A pair of Prince Edward County businesses were recognized among the region’s best at the 2018 Quinte Business Achievement Awards in Trenton Friday.
Picton’s The Vic Cafe earned the nod for best tourism and hospitality business, while Bloomfield’s Veenstra Plumbing was bestowed an award for sustainability.
Nestled inside the Regent Theatre, the Vic Cafe is a the realization of a dream for its owners Rick and Sonya Szabo.
“In some ways, it sort of evolved from a spark of an idea,” Sonya said. “Rick and I have always wanted to own a coffee shop. When we were first married we lived in Seattle where there was a coffee shop on every corner. We just loved that concept — seeing the same people every day, serving them coffee every day and developing your product.”
Upon opening in 2015, the Szabos realized they had to have great food to pair with their coffee and they built a menu. Soon, the Vic became known for rice bowls, salads, soups, sandwiches and breakfast as well as cafe items. Healthy foods that taste good are of paramount importance.
An expansion brought a patio on the street in front of the Picton library and that further developed the Vic’s reputation as a bistro. Even Vogue Magazine mentioned it as a place to eat. Naturally, local food and drink has become a big part of the Vic’s success.
“That’s being a part of a community,” Sonya said. “We only have county wines and beers and we don’t have any interest in going beyond that. It’s synergy. When we do well, they do well.”
She said she felt that connection to the local community may have helped put the cafe over the top in a competitive field.
“I think part of that was our community involvement. We do a lot of things, like the lantern festival in a few weeks. We do a monthly cookie for a cause. Everything you spend on that cookie goes to a local charity,” she said. “We’re in the community space.”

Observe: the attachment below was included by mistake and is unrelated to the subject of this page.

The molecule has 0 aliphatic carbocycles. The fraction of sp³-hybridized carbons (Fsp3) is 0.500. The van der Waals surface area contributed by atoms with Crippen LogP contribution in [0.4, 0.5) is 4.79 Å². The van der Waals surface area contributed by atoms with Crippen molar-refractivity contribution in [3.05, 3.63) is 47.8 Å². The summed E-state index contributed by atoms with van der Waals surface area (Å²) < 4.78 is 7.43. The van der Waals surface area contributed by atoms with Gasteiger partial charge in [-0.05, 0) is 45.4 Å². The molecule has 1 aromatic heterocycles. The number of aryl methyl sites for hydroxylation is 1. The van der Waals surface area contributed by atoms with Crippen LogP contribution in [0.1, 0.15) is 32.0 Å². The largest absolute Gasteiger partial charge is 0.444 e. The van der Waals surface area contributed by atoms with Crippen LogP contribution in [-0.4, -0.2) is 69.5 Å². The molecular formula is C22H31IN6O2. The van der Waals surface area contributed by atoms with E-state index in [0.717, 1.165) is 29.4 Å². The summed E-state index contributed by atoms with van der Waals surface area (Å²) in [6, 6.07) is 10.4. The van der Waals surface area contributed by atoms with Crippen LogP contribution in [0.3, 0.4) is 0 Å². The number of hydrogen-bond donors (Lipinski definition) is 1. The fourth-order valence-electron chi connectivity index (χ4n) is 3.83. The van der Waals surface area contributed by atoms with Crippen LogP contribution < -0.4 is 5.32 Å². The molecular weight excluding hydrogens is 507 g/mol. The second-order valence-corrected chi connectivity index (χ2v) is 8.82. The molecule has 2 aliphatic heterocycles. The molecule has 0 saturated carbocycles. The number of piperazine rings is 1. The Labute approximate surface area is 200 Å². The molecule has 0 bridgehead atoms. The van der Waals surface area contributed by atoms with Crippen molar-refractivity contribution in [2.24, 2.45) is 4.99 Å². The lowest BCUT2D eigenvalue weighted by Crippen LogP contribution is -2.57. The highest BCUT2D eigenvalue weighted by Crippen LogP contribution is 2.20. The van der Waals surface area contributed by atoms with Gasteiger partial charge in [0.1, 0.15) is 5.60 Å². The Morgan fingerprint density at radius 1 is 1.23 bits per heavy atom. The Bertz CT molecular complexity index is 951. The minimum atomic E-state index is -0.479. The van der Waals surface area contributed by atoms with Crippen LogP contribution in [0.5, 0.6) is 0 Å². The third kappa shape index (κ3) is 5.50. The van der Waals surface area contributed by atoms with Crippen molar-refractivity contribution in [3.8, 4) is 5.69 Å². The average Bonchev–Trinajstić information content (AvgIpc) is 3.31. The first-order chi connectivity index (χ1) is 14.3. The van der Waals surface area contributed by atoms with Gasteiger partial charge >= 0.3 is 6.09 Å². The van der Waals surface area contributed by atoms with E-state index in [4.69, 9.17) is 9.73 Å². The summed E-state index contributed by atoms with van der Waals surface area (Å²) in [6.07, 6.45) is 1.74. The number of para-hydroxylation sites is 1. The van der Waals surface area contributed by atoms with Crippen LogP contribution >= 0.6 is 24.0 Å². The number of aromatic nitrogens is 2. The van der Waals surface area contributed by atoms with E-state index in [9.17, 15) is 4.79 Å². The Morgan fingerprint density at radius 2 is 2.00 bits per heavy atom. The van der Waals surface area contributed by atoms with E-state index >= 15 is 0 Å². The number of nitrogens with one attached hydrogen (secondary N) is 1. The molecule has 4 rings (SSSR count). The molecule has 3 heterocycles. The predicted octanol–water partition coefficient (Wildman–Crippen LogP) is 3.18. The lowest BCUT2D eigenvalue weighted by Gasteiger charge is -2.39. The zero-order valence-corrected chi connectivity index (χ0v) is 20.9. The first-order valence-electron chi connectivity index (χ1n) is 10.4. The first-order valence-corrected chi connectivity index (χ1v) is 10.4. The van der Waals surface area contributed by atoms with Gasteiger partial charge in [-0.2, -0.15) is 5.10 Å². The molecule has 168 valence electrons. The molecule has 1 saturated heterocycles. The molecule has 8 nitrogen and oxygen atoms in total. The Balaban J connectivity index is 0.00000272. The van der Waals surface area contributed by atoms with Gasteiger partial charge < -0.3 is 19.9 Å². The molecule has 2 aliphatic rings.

Naturally, a good hospitality business is defined by its people. The Szabos estimate they employed 40 people in the past year, including 10 full time. “Everybody who comes in says our staff is amazing,” Sonya said.
“We have definitely hit the lottery with a really excellent staff.”
The success has also provided a chance for the Vic Cafe to grow. Though the Szabos love their partnerships with the 100-year-old Regent Theatre and the library, they’ve secured the former Subway location at 166 Main Street with triple the square footage, allowing space for an on-site kitchen. The move will come after Christmas and Sonya said they’re already looking for ways to ensure the experience is not lessened any.
“It definitely will be different in some ways,” she said. “We’re not going to have the tin ceilings and the history of the Regent Theatre, but we want to have the same accents and same mojo.”
That said, Sonya felt personalities and service is at the heart of what the cafe does.
“A lot of that has to do with the right people,” she said.
Looking at the value of the award, Sonya said she believes it will help expand the Vic’s reach across the region.
“People in Belleville don’t know about county businesses as well, it gave us a great reach in Belleville and the greater Quinte area. The locals can add us to the places they go to visit.”